Monday, May 9, 2011

40 firms would like to build ABS Data Warehouse, only my firm has

An IFR article provided an in-depth look at the ABS Data Warehouse.
More than 40 organisations have expressed an interest in building the European Central Bank-endorsed, market-led ABS loan level data warehouse, according to officials at the Market Group overseeing the project.
Of the 40 organizations, only your humble blogger's firm has actually built and patented an ABS loan-level data warehouse and the information infrastructure to support it.
While the general consensus among market participants is that the creation of a centralised ABS data warehouse will restore confidence in the European structured finance markets by ensuring investor access to comprehensive, standardised and timely information, there are growing concerns that the endorsement from the ECB will create an uneven playing field.
As discussed in an earlier post, unless the ABS data warehouse offers current loan-level performance information it will not restore confidence.  Offering loan-level performance data on a once per month basis would just be a continuation of the status quo that failed disastrously leading up the credit crisis.
Other sources, meanwhile, have said that the process is 'hopelessly complicated' and that the Market Group could have made the plan more straightforward.
Actually, as discussed in an earlier post, the process for selecting BlackRock is very straightforward.

What makes the selection process appear complicated is the lengthy request for information that is irrelevant to answering the questions "do you have proven domain expertise in designing an ABS data warehouse and its related information infrastructure" and "what conflicts of interest do you have in the design, construction and ongoing operation of the ABS data warehouse?"

The information requested is highly relevant to answering the question "are you BlackRock?"
A formal Request for Information was sent out last Friday to the interested parties - including specialist data providers, exchanges and IT firms from Europe and the US - and is open for 10 days, after which the Market Group will shortlist suitable candidates for the Request for Proposal stage.
Following the construction of the data warehouse, a private placement of shares in the warehouse is expected to take place, anticipated to be similar to the formation of Euroclear, with the constructor of the warehouse limited to 15 pct of the shares.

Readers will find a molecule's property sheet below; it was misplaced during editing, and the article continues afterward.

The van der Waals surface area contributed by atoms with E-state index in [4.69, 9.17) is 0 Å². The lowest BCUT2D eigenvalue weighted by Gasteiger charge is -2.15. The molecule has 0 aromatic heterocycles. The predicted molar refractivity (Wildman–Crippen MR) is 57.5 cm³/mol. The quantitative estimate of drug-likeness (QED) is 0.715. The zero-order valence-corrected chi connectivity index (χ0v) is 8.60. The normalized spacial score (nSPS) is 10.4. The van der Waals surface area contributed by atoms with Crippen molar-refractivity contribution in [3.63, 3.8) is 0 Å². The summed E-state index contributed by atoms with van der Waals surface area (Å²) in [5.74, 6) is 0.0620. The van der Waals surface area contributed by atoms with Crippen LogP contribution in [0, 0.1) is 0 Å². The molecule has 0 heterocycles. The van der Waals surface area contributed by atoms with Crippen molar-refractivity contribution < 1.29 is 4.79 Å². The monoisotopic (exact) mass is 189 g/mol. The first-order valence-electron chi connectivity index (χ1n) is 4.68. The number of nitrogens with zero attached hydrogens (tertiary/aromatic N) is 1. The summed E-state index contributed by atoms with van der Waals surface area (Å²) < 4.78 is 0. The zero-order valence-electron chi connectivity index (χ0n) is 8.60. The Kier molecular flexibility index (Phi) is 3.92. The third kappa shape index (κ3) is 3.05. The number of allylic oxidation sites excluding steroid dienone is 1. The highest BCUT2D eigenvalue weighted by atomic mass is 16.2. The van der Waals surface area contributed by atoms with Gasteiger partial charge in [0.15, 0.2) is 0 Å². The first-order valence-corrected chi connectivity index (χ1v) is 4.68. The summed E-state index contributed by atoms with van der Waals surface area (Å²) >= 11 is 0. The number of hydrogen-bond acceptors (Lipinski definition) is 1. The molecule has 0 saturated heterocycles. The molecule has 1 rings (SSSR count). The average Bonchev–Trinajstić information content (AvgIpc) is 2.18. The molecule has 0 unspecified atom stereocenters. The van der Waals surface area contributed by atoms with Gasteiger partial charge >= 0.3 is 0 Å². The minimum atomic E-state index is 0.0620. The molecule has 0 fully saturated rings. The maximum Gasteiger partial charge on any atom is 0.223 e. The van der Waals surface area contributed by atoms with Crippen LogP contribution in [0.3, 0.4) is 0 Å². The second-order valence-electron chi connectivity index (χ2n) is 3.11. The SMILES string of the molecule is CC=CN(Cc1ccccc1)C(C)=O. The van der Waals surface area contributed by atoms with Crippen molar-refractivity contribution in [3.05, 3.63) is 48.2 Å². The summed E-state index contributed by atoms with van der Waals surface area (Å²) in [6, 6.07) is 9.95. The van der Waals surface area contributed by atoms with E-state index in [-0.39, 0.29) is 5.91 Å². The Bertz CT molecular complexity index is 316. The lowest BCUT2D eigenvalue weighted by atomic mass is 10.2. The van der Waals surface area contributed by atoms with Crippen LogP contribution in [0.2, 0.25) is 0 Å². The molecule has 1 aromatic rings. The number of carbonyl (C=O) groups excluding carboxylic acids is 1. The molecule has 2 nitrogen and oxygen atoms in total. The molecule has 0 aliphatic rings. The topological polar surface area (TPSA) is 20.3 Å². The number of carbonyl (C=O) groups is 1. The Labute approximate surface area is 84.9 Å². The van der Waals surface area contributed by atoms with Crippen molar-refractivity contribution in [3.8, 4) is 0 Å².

It is understandable why BlackRock, with its overwhelmingly large number of conflicts of interest, should be restricted to 15 percent ownership of the data warehouse.

But why should there be any limit on the ownership of the data warehouse by a constructor with no conflicts of interest?  In fact, why should that constructor not own 100% of the data warehouse?
Royal Bank of Scotland analyst Ganesh Rajendra expressed concern that a central bank-endorsed initiative, under which the cost of available collateral data would be passed through to end-users, was creating a market monopoly through a 'utility-like' pricing service. 
This approach is in contrast to the US Securities & Exchange Commission and the Bank of England's data reporting requirements, where issuers absorb the cost of compliance and make their collateral data publicly and freely available to the market. 
'How that data is aggregated and distributed is then usually left to the market,' said Rajendra. 
'The ECB's spearheading role in this regard still confounds us, considering the many private sector data vendors that exist and compete in the European securitisation credit market today.' 
Rajendra, stop confusing the issue with the facts.  You are missing the large number of firms which are investors in Markit and have been able to make a substantial return on their investment.  Everyone sitting on the ECB's technical working group would like to repeat this with the ABS data warehouse.

It is a minor inconvenience that last week the European Commission announced its investigation of Markit and expressed its strong concern over potential conflicts of interest when it comes to financial data providers with a monopoly.
However, supporters of the initiative argue that third-party data providers will still be able to analyse and model the raw data available in the warehouse for the investors that require it.